Exploring waste

Week 3| Design Thinking in IPD | Spring Semester 2015 | UTS

The brief

This week, we explore the waste management practices of my local council and link it to how waste is handled at home. The goal is for my findings to inform my product design practice towards social responsible design. For me to make suggestions and develop insights.

Recycling begins at home

I live in a studio apartment in UTS Student Housing at Yura Mudang . As you can see, I'm given an ample assortment of bins so that I could pre-sort my trash and segregate the recyclable items from biodegradable garbage.

3 types of bins lined up side by side
Figure 1: Different bins provided at my studio apartment

After I've filled up the trash bin inside the studio, I am to take them to the garbage room on my floor. There are two chutes: one where I can throw recyclable stuff and the other for general garbage. As you can see,there are plenty of signs pointing to what to do and what not to do. Plus we are also reminded of these instructions during the induction meetings at the start of each semester. Still sometimes I see some misplaced garbage in the room. I suppose as they say you can lead a horse to water but you can't make it drink.

two garbage chutes with lots of sticker signs & instructions
Figure 2: Inside the garbage room in my floor

There is also a big tub in our floor for large recyclable items like furniture packaging and large bottles.

Big white plastic tub filled with cardboard
Figure 3: Recycling tub at my floor

Valuable items that a student no longer wants can also be left at a Free Store on Level 2 so that other students who may want to use them can just pick them up. At the beginning of a new semester, tables are also left out near the lifts where departing students can leave valuable stuff that may be useful to incoming students.

Freestore at Level 2 Freestore womens section
Figure 4: Freestore on Level 2

What happens next?

The rubbish down the chutes goes into a central garbage collecting room in level 2. I made a query to the Residential Life & Learning Supervisor who promptly replied that Perpetual Property Care, the cleaning company Yura Mudang uses—and who sends cleaners every forthnight to clean my studio— also arranges waste collection as part of their contract. Perpetual in turn uses the company Cleanaway for general waste and recycling services.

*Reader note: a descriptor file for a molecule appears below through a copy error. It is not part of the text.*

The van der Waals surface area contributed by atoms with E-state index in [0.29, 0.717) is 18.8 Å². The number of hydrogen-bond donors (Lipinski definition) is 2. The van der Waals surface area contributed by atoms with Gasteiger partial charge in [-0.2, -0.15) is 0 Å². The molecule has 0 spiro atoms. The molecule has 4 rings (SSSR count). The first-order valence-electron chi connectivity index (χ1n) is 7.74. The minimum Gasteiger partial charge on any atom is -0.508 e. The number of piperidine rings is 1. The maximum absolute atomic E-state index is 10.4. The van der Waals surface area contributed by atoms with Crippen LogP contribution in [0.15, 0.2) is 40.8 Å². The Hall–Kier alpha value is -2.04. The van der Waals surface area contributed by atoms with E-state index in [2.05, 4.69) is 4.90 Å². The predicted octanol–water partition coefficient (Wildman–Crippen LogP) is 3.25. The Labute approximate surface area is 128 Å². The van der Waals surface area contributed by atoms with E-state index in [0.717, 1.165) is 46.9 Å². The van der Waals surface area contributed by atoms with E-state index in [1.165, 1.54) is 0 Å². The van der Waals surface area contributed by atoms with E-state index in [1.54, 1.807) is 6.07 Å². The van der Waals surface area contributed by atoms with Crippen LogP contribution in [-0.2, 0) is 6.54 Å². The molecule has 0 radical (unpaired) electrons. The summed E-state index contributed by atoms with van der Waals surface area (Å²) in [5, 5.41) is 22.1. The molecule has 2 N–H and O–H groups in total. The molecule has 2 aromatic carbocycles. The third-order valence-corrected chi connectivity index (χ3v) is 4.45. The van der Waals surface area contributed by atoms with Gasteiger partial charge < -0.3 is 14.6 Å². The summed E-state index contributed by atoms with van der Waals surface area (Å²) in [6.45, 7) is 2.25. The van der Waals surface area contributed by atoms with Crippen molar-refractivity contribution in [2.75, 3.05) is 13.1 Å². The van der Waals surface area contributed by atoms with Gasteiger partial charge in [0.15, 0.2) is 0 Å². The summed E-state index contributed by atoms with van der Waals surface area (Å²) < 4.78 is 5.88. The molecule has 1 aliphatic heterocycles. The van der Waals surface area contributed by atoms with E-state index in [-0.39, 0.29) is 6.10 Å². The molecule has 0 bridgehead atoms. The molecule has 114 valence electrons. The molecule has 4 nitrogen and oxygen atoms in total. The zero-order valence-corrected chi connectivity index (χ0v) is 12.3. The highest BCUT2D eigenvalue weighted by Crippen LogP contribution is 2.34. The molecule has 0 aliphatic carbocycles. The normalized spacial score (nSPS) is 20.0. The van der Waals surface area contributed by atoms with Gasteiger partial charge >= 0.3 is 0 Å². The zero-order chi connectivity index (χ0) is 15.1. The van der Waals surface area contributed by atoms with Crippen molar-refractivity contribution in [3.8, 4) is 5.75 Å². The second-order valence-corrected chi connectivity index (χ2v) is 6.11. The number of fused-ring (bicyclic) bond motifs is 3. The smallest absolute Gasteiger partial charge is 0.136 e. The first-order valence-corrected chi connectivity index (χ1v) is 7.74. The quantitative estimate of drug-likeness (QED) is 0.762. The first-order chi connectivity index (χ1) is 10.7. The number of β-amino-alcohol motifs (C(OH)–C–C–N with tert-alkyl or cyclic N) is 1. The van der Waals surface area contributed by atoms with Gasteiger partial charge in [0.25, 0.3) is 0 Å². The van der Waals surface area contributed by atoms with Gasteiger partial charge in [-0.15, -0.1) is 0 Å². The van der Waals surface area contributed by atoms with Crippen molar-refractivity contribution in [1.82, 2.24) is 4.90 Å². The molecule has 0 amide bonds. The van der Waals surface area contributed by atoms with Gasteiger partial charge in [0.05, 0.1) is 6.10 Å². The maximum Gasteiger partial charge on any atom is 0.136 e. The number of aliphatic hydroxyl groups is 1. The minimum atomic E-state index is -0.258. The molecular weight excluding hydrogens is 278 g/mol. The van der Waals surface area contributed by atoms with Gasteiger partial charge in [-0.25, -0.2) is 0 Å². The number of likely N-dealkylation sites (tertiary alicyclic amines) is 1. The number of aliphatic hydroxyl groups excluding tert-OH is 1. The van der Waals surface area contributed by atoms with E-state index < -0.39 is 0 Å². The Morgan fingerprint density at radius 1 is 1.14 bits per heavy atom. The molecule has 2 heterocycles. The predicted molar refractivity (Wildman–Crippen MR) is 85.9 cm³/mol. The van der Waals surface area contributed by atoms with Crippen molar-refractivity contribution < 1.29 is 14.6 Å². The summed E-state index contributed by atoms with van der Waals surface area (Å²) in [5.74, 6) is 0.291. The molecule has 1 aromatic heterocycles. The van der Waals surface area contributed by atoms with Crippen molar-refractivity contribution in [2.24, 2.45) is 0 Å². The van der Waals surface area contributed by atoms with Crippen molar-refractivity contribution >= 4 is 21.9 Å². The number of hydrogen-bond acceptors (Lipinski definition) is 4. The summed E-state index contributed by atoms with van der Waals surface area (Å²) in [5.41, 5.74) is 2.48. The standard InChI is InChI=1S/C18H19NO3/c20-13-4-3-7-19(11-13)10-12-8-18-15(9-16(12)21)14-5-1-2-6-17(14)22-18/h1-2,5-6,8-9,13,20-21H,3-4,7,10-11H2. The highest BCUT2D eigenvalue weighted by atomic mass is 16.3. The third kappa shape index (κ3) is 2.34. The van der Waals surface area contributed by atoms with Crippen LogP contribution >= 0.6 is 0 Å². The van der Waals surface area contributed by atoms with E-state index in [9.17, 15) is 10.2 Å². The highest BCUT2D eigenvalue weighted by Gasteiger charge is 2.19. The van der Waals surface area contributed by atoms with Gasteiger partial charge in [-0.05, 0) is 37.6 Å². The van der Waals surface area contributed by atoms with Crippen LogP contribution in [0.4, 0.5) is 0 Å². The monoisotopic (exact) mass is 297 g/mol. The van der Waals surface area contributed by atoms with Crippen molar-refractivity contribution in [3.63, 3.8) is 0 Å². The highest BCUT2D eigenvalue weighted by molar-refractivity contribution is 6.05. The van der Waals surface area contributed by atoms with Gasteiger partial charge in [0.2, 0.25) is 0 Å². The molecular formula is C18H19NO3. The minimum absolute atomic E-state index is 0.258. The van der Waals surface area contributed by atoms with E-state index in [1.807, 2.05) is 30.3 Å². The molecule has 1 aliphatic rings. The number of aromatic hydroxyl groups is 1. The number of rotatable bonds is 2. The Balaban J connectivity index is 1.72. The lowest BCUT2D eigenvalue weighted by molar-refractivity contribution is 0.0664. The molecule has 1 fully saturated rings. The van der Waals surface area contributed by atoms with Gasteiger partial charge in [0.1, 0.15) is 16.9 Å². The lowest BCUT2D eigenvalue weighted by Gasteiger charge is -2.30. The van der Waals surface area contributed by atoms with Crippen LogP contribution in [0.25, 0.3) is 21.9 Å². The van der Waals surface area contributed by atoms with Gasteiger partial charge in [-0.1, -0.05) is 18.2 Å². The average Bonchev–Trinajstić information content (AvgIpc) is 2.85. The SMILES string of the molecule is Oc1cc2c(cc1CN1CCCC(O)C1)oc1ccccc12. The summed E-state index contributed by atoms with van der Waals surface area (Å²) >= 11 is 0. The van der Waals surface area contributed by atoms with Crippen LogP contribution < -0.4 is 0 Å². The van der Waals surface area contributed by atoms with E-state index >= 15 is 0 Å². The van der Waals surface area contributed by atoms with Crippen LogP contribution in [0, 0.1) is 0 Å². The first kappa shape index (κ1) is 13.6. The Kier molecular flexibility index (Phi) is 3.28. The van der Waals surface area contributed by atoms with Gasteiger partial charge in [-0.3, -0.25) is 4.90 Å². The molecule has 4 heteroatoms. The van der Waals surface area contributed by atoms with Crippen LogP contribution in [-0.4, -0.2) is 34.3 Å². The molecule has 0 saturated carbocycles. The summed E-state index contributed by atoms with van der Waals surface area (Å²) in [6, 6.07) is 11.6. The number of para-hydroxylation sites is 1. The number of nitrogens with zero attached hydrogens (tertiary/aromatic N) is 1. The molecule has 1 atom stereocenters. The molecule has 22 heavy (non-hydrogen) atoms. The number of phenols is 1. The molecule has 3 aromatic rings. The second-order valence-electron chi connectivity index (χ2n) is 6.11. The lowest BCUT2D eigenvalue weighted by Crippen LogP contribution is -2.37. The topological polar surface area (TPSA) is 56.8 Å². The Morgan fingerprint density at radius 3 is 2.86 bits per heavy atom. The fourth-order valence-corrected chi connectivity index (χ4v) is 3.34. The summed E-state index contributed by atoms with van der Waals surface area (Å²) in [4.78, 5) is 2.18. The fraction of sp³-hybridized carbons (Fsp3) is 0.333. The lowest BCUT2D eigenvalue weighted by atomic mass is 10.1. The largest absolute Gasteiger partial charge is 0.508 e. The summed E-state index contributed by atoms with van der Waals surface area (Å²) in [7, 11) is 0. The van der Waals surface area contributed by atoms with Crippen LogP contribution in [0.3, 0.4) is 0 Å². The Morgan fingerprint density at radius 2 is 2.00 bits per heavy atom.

large garbage skips with people standing around the room
Figure 5: central garbage room on Level 2

Perpetual Property Care

My review of Perpetual's website did not yield much. They display on their website certifications for Quality (ISO 9001), Environment (ISO 14001), Health & Safety(AS 4801). I emailed the contact address in the website and a director offered to take my call to discuss.


According to their website Cleanaway is part of the Transpacific Industries Group— a publicly listed company that provides ‘ a total waste management, recycling and industrial services solution.

I reviewed the General waste and recycling services section. They provide a general waste disposal service for rubbish, plastic bags & wrappers. They have several bin systems available: 2 wheel and 4 wheel plastic bins, steel bins, skips and bulk bins, large compactors and cardboard balers.

lots of pictures of industrial flatteners of cardboard
Figure 6: Google image search result for 'cardboard baler'

Green Living Centre

High street in King Street Newtown
Figure 7: Green Living Centre, Newtown
Inside a shop in King Street Newtown
Figure 8: Waste management solutions inside Green Living Centre, Newtown
Inside a shop in King Street Newtown
Figure 9: LED lighting innovation & special materials collection